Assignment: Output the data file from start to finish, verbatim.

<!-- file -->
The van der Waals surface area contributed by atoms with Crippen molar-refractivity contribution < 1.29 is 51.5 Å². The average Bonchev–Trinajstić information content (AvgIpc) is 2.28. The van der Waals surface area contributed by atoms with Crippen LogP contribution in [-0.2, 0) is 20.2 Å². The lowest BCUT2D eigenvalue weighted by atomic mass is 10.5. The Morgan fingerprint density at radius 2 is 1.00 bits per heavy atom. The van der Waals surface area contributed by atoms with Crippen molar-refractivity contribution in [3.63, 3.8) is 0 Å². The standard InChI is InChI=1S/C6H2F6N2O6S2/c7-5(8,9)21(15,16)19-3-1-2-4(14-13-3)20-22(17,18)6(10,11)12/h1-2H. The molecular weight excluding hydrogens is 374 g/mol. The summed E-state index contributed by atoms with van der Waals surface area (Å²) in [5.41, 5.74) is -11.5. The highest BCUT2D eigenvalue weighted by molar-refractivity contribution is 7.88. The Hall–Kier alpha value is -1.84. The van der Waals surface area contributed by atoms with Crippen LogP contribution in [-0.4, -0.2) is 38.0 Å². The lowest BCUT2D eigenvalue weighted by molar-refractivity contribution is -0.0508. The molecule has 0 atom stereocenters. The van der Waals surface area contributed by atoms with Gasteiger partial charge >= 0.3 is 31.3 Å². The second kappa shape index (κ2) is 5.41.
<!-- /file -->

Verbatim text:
The van der Waals surface area contributed by atoms with Crippen molar-refractivity contribution < 1.29 is 51.5 Å². The average Bonchev–Trinajstić information content (AvgIpc) is 2.28. The van der Waals surface area contributed by atoms with Crippen LogP contribution in [-0.2, 0) is 20.2 Å². The lowest BCUT2D eigenvalue weighted by atomic mass is 10.5. The Morgan fingerprint density at radius 2 is 1.00 bits per heavy atom. The van der Waals surface area contributed by atoms with Crippen molar-refractivity contribution in [3.63, 3.8) is 0 Å². The standard InChI is InChI=1S/C6H2F6N2O6S2/c7-5(8,9)21(15,16)19-3-1-2-4(14-13-3)20-22(17,18)6(10,11)12/h1-2H. The molecular weight excluding hydrogens is 374 g/mol. The summed E-state index contributed by atoms with van der Waals surface area (Å²) in [5.41, 5.74) is -11.5. The highest BCUT2D eigenvalue weighted by molar-refractivity contribution is 7.88. The Hall–Kier alpha value is -1.84. The van der Waals surface area contributed by atoms with Crippen LogP contribution in [-0.4, -0.2) is 38.0 Å². The lowest BCUT2D eigenvalue weighted by molar-refractivity contribution is -0.0508. The molecule has 0 atom stereocenters. The van der Waals surface area contributed by atoms with Gasteiger partial charge >= 0.3 is 31.3 Å². The second kappa shape index (κ2) is 5.41.